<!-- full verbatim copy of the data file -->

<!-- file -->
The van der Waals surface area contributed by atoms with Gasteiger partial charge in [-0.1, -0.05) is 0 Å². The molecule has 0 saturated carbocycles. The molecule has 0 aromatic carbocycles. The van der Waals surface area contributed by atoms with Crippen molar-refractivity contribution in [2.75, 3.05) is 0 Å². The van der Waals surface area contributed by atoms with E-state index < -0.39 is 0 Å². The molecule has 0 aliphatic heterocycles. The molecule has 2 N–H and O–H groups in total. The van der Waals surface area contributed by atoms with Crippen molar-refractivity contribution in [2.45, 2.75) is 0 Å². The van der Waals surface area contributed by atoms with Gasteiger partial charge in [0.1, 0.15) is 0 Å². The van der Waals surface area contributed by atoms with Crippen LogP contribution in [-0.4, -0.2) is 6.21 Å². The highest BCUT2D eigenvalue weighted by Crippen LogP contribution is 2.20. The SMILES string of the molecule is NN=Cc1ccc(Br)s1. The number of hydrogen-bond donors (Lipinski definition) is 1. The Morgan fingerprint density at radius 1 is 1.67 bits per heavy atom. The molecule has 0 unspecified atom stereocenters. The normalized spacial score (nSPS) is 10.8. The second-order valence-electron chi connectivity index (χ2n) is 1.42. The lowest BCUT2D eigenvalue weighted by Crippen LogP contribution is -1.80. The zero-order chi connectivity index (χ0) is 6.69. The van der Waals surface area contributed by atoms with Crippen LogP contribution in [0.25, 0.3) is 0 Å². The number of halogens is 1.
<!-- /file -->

The van der Waals surface area contributed by atoms with Gasteiger partial charge in [-0.1, -0.05) is 0 Å². The molecule has 0 saturated carbocycles. The molecule has 0 aromatic carbocycles. The van der Waals surface area contributed by atoms with Crippen molar-refractivity contribution in [2.75, 3.05) is 0 Å². The van der Waals surface area contributed by atoms with E-state index < -0.39 is 0 Å². The molecule has 0 aliphatic heterocycles. The molecule has 2 N–H and O–H groups in total. The van der Waals surface area contributed by atoms with Crippen molar-refractivity contribution in [2.45, 2.75) is 0 Å². The van der Waals surface area contributed by atoms with Gasteiger partial charge in [0.1, 0.15) is 0 Å². The van der Waals surface area contributed by atoms with Crippen LogP contribution in [-0.4, -0.2) is 6.21 Å². The highest BCUT2D eigenvalue weighted by Crippen LogP contribution is 2.20. The SMILES string of the molecule is NN=Cc1ccc(Br)s1. The number of hydrogen-bond donors (Lipinski definition) is 1. The Morgan fingerprint density at radius 1 is 1.67 bits per heavy atom. The molecule has 0 unspecified atom stereocenters. The normalized spacial score (nSPS) is 10.8. The second-order valence-electron chi connectivity index (χ2n) is 1.42. The lowest BCUT2D eigenvalue weighted by Crippen LogP contribution is -1.80. The zero-order chi connectivity index (χ0) is 6.69. The van der Waals surface area contributed by atoms with Crippen LogP contribution in [0.25, 0.3) is 0 Å². The number of halogens is 1.